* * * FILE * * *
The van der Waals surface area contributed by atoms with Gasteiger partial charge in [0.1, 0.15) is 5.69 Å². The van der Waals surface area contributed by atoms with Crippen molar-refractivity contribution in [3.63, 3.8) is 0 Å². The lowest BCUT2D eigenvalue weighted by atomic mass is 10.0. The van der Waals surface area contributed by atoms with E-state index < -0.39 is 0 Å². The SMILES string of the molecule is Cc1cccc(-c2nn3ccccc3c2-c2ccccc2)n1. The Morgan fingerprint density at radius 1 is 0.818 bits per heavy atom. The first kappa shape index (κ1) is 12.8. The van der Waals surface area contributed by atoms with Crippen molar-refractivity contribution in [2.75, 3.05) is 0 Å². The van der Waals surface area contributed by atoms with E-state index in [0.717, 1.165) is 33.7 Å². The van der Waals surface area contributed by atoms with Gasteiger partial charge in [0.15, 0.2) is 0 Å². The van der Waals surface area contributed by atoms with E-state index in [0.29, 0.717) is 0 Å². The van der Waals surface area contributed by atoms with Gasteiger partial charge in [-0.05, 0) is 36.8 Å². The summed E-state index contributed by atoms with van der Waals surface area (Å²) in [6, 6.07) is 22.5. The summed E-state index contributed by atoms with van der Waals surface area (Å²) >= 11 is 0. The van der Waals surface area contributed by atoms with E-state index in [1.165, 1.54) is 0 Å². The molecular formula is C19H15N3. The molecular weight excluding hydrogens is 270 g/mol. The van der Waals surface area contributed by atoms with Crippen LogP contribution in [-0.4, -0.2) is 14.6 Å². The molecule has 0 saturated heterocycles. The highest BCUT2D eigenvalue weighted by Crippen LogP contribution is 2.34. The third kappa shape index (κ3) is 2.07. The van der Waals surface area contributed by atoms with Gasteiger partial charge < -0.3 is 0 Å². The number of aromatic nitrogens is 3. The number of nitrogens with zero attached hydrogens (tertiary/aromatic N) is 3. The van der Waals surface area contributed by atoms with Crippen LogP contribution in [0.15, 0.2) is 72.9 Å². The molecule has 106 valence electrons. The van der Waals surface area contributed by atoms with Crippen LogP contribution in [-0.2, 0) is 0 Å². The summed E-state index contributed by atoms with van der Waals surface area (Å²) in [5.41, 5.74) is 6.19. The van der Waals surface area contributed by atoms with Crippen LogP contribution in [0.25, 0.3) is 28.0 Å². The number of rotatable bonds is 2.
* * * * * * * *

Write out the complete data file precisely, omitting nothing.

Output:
The van der Waals surface area contributed by atoms with Gasteiger partial charge in [0.1, 0.15) is 5.69 Å². The van der Waals surface area contributed by atoms with Crippen molar-refractivity contribution in [3.63, 3.8) is 0 Å². The lowest BCUT2D eigenvalue weighted by atomic mass is 10.0. The van der Waals surface area contributed by atoms with E-state index < -0.39 is 0 Å². The SMILES string of the molecule is Cc1cccc(-c2nn3ccccc3c2-c2ccccc2)n1. The Morgan fingerprint density at radius 1 is 0.818 bits per heavy atom. The first kappa shape index (κ1) is 12.8. The van der Waals surface area contributed by atoms with Crippen molar-refractivity contribution in [2.75, 3.05) is 0 Å². The van der Waals surface area contributed by atoms with E-state index in [0.717, 1.165) is 33.7 Å². The van der Waals surface area contributed by atoms with Gasteiger partial charge in [0.15, 0.2) is 0 Å². The van der Waals surface area contributed by atoms with E-state index in [0.29, 0.717) is 0 Å². The van der Waals surface area contributed by atoms with Gasteiger partial charge in [-0.05, 0) is 36.8 Å². The summed E-state index contributed by atoms with van der Waals surface area (Å²) in [6, 6.07) is 22.5. The summed E-state index contributed by atoms with van der Waals surface area (Å²) >= 11 is 0. The van der Waals surface area contributed by atoms with E-state index in [1.165, 1.54) is 0 Å². The molecular formula is C19H15N3. The molecular weight excluding hydrogens is 270 g/mol. The van der Waals surface area contributed by atoms with Crippen LogP contribution in [-0.4, -0.2) is 14.6 Å². The molecule has 0 saturated heterocycles. The highest BCUT2D eigenvalue weighted by Crippen LogP contribution is 2.34. The third kappa shape index (κ3) is 2.07. The van der Waals surface area contributed by atoms with Gasteiger partial charge < -0.3 is 0 Å². The number of aromatic nitrogens is 3. The number of nitrogens with zero attached hydrogens (tertiary/aromatic N) is 3. The van der Waals surface area contributed by atoms with Crippen LogP contribution in [0.15, 0.2) is 72.9 Å². The molecule has 106 valence electrons. The van der Waals surface area contributed by atoms with Crippen LogP contribution in [-0.2, 0) is 0 Å². The summed E-state index contributed by atoms with van der Waals surface area (Å²) in [5.41, 5.74) is 6.19. The van der Waals surface area contributed by atoms with Crippen LogP contribution in [0.25, 0.3) is 28.0 Å². The number of rotatable bonds is 2.